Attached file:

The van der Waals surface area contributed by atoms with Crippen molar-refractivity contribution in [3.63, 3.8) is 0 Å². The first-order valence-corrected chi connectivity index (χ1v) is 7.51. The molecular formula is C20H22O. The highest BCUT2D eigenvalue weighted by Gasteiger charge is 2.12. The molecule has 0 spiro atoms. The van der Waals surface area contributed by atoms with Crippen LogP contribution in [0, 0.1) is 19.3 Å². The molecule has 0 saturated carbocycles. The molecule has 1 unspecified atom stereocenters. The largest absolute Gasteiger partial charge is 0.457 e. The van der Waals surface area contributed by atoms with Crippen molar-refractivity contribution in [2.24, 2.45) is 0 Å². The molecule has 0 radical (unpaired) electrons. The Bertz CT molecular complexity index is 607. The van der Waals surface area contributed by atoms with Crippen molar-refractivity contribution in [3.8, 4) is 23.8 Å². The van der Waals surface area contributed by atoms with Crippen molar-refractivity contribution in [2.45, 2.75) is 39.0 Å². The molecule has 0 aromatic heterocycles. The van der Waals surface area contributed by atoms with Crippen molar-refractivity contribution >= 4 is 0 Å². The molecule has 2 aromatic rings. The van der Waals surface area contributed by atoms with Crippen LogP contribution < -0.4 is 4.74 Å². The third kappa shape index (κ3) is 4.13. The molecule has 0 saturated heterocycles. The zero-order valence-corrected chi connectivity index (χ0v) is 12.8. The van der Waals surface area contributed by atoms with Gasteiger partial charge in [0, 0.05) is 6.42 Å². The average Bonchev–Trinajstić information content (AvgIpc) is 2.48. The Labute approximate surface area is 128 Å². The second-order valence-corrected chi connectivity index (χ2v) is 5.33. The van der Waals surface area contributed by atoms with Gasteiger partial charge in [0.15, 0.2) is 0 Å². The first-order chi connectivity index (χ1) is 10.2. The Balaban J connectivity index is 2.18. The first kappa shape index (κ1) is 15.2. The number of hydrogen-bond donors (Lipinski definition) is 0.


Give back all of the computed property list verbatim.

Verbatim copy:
The van der Waals surface area contributed by atoms with Crippen molar-refractivity contribution in [3.63, 3.8) is 0 Å². The first-order valence-corrected chi connectivity index (χ1v) is 7.51. The molecular formula is C20H22O. The highest BCUT2D eigenvalue weighted by Gasteiger charge is 2.12. The molecule has 0 spiro atoms. The van der Waals surface area contributed by atoms with Crippen LogP contribution in [0, 0.1) is 19.3 Å². The molecule has 0 saturated carbocycles. The molecule has 1 unspecified atom stereocenters. The largest absolute Gasteiger partial charge is 0.457 e. The van der Waals surface area contributed by atoms with Crippen molar-refractivity contribution in [2.24, 2.45) is 0 Å². The molecule has 0 radical (unpaired) electrons. The Bertz CT molecular complexity index is 607. The van der Waals surface area contributed by atoms with Crippen molar-refractivity contribution in [3.8, 4) is 23.8 Å². The van der Waals surface area contributed by atoms with Crippen molar-refractivity contribution in [2.45, 2.75) is 39.0 Å². The molecule has 0 aromatic heterocycles. The van der Waals surface area contributed by atoms with Crippen molar-refractivity contribution >= 4 is 0 Å². The molecule has 2 aromatic rings. The van der Waals surface area contributed by atoms with Crippen LogP contribution < -0.4 is 4.74 Å². The third kappa shape index (κ3) is 4.13. The molecule has 0 saturated heterocycles. The zero-order valence-corrected chi connectivity index (χ0v) is 12.8. The van der Waals surface area contributed by atoms with Gasteiger partial charge in [0, 0.05) is 6.42 Å². The average Bonchev–Trinajstić information content (AvgIpc) is 2.48. The Labute approximate surface area is 128 Å². The second-order valence-corrected chi connectivity index (χ2v) is 5.33. The van der Waals surface area contributed by atoms with Gasteiger partial charge in [0.15, 0.2) is 0 Å². The first-order chi connectivity index (χ1) is 10.2. The Balaban J connectivity index is 2.18. The first kappa shape index (κ1) is 15.2. The number of hydrogen-bond donors (Lipinski definition) is 0.